Russia wants to distribute its questionable coronavirus vaccine to other countries: report

Russian President Vladimir Putin Mikhail Swetlow / Getty Images
Russian President Vladimir Putin plans to distribute his questionable Sputnik-V coronavirus vaccine to other countries, Reuters reported on Saturday.
Russia approved Sputnik V for the first time in August, but experts and health officials were skeptical that the vaccine would work because it didn't go through the necessary Phase 3 studies.
The Kremlin also kept important information relevant to the success of the vaccine out of the public eye. This included his methodology.
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Russian President Vladimir Putin said Saturday the country was hoping to distribute its controversial Sputnik-V coronavirus vaccine to other countries, according to Reuters.
Russia announced a successful coronavirus vaccine in August, but Sputnik V was approved under questionable circumstances. It was released before it went through phase 3 trials. In the US, Phase 3 is required before a drug or vaccine can be reviewed and approved by the Food and Drug Administration.
As previously reported by Business Insider's Susie Neilson, the results of the vaccine's early study were not peer-reviewed. Russia had also not disclosed its methodology and continued to keep Sputnik V a secret.
The rushed timeline sparked speculation among health officials about whether the Kremlin forced vaccine makers to quickly turn off Sputnik V in an attempt to step up in the global race to cure the coronavirus.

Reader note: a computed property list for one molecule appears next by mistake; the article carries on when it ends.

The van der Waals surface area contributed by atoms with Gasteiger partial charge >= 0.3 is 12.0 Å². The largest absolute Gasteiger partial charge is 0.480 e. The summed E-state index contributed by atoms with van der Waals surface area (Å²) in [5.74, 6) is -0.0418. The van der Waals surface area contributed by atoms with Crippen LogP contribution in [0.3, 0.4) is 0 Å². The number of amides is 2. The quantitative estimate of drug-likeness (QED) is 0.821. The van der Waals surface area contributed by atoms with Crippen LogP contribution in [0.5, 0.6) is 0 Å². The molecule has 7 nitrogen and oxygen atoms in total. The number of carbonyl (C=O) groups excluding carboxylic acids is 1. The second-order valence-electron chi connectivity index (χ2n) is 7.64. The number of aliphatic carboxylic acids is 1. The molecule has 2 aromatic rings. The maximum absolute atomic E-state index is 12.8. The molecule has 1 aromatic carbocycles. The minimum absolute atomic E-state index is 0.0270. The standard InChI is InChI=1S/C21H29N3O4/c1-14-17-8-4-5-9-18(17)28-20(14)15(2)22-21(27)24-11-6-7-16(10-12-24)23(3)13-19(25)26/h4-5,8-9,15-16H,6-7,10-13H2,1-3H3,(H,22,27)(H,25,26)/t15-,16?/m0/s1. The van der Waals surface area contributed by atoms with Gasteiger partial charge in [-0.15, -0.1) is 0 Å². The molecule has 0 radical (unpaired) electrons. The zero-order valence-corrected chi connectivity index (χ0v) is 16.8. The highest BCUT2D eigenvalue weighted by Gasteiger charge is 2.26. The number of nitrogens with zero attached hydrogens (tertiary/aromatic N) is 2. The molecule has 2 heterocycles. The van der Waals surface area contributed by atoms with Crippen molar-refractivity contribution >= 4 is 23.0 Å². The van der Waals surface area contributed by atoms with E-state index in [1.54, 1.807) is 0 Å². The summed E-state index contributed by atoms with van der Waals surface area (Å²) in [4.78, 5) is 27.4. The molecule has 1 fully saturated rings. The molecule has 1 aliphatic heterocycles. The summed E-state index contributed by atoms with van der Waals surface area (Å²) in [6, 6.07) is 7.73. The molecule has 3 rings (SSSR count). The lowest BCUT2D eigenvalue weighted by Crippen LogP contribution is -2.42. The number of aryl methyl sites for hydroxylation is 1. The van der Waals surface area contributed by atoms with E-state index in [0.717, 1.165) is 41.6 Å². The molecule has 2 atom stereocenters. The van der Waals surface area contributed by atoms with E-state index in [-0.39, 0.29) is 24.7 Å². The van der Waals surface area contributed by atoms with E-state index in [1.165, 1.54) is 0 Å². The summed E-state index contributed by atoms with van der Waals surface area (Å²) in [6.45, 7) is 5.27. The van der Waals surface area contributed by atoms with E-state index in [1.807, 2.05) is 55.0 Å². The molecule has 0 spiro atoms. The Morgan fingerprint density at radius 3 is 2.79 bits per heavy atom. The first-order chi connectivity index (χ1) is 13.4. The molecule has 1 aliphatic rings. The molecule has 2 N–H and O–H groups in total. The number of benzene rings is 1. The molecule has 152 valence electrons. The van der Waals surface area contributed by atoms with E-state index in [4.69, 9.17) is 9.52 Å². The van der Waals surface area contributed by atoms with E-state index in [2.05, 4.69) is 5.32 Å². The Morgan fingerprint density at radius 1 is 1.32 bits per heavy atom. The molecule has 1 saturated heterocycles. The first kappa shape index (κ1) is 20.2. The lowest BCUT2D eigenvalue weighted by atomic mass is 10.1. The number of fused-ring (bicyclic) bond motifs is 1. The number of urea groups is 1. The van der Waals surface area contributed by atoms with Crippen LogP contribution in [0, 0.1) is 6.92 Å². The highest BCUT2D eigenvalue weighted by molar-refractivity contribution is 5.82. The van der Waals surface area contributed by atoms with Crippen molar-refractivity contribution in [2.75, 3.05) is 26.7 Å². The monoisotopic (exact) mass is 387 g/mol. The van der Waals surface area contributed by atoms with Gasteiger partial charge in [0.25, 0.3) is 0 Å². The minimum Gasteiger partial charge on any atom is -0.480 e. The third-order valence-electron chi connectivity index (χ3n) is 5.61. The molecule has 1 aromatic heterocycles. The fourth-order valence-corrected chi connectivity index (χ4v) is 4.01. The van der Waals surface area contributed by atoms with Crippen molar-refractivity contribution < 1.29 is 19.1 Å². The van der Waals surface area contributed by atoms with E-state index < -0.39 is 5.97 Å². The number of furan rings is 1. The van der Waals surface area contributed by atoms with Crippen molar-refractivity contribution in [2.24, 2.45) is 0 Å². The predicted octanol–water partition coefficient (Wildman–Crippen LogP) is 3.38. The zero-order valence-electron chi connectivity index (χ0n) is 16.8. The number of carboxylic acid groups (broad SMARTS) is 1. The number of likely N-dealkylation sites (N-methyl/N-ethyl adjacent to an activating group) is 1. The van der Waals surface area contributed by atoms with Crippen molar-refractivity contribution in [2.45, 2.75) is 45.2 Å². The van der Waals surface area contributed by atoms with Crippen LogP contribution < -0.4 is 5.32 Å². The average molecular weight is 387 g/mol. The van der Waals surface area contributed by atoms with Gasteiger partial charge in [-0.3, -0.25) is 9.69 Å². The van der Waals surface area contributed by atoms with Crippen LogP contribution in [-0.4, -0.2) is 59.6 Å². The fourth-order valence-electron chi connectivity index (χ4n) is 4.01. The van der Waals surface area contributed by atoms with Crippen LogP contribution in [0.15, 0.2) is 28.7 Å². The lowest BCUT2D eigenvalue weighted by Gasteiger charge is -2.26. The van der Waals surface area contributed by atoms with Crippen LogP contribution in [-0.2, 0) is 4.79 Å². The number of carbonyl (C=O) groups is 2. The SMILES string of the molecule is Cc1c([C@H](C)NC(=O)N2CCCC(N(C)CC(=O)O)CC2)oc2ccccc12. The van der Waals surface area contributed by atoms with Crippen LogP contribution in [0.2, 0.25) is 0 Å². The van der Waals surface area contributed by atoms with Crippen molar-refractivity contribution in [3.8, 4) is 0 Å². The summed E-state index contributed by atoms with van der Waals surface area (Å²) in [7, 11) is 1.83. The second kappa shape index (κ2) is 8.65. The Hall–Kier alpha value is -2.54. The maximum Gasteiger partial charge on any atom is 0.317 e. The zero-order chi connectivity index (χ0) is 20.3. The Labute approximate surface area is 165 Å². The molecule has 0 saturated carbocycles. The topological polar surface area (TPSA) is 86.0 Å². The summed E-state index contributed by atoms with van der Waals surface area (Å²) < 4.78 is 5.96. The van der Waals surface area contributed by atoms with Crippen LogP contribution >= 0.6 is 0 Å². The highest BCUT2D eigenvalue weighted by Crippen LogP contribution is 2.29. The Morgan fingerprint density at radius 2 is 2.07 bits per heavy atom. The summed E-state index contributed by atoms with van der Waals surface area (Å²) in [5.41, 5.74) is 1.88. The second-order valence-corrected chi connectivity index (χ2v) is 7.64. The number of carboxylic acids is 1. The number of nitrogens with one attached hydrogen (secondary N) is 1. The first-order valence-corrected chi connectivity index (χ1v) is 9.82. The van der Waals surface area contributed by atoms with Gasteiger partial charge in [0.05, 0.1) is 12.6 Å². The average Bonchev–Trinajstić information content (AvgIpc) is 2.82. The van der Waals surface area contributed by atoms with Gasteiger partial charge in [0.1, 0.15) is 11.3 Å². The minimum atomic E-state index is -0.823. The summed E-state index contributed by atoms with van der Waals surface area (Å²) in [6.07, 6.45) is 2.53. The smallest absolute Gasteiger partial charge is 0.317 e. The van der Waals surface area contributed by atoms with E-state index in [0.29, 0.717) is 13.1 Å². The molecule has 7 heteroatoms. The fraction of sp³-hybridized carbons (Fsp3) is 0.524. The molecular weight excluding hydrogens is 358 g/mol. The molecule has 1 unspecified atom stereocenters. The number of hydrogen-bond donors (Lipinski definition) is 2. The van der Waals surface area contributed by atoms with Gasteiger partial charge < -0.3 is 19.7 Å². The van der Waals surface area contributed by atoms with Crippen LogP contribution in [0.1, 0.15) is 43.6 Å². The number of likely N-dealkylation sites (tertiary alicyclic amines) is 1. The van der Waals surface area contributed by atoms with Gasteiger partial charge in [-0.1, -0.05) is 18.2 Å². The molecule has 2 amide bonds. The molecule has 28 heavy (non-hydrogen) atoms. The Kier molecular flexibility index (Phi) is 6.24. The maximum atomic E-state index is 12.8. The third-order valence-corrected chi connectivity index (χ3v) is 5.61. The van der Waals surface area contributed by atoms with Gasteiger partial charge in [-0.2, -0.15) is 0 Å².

At the annual G20 summit on Saturday, Putin said Russia was in the process of developing a second and third vaccine in response to the coronavirus, Reuters reported on Saturday.
Putin also said reiterating his goal of mass producing the vaccine for other countries. For months, the Russian president has been urging other countries to take his vaccine seriously.
Russia said in August it would begin the mass production process in September, despite the uncertainty plaguing Sputnik V.
Earlier this month, the Kremlin announced that preliminary data showed the vaccine had a 92% effectiveness rate in preventing the coronavirus. However, according to a press release, the data was based on only 20 confirmed COVID-19 cases.
Putin told news reporters in August that he had offered to help the US develop a coronavirus vaccine, but the White House turned it down.
However, Putin continues to claim that the vaccine "passed all required controls" and even added at one point that he had it taken by his own daughter.
There are two coronavirus vaccines that have been shown to have a high rate of success in fighting the coronavirus. Pharmaceutical company Pfizer and biotech group Moderna announced earlier this month that they have developed vaccines with a success rate of at least 94.5% in preventing coronavirus in clinical trials.
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